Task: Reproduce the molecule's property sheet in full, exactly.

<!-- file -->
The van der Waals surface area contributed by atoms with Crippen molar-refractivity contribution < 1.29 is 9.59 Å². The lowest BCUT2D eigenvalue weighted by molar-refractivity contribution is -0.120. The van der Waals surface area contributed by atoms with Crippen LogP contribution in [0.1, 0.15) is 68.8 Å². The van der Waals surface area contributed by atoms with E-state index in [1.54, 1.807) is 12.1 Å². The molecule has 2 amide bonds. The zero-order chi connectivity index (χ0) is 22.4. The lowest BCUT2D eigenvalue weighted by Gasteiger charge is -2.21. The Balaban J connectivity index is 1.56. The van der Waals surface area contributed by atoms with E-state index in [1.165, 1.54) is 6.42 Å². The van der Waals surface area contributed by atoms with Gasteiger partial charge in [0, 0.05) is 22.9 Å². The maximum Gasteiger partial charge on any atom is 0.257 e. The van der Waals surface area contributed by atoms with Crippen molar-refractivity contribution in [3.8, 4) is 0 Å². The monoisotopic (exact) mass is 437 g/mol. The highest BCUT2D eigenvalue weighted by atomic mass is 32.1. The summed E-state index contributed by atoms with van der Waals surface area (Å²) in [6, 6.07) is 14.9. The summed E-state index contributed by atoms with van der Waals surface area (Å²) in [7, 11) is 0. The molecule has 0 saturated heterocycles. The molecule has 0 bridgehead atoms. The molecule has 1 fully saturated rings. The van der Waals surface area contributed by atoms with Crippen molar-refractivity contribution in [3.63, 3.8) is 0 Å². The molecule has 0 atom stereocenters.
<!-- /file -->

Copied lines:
The van der Waals surface area contributed by atoms with Crippen molar-refractivity contribution < 1.29 is 9.59 Å². The lowest BCUT2D eigenvalue weighted by molar-refractivity contribution is -0.120. The van der Waals surface area contributed by atoms with Crippen LogP contribution in [0.1, 0.15) is 68.8 Å². The van der Waals surface area contributed by atoms with E-state index in [1.54, 1.807) is 12.1 Å². The molecule has 2 amide bonds. The zero-order chi connectivity index (χ0) is 22.4. The lowest BCUT2D eigenvalue weighted by Gasteiger charge is -2.21. The Balaban J connectivity index is 1.56. The van der Waals surface area contributed by atoms with E-state index in [1.165, 1.54) is 6.42 Å². The van der Waals surface area contributed by atoms with Gasteiger partial charge in [0, 0.05) is 22.9 Å². The maximum Gasteiger partial charge on any atom is 0.257 e. The van der Waals surface area contributed by atoms with Crippen molar-refractivity contribution in [3.8, 4) is 0 Å². The monoisotopic (exact) mass is 437 g/mol. The highest BCUT2D eigenvalue weighted by atomic mass is 32.1. The summed E-state index contributed by atoms with van der Waals surface area (Å²) in [6, 6.07) is 14.9. The summed E-state index contributed by atoms with van der Waals surface area (Å²) in [7, 11) is 0. The molecule has 0 saturated heterocycles. The molecule has 0 bridgehead atoms. The molecule has 1 fully saturated rings. The van der Waals surface area contributed by atoms with Crippen molar-refractivity contribution in [3.63, 3.8) is 0 Å². The molecule has 0 atom stereocenters.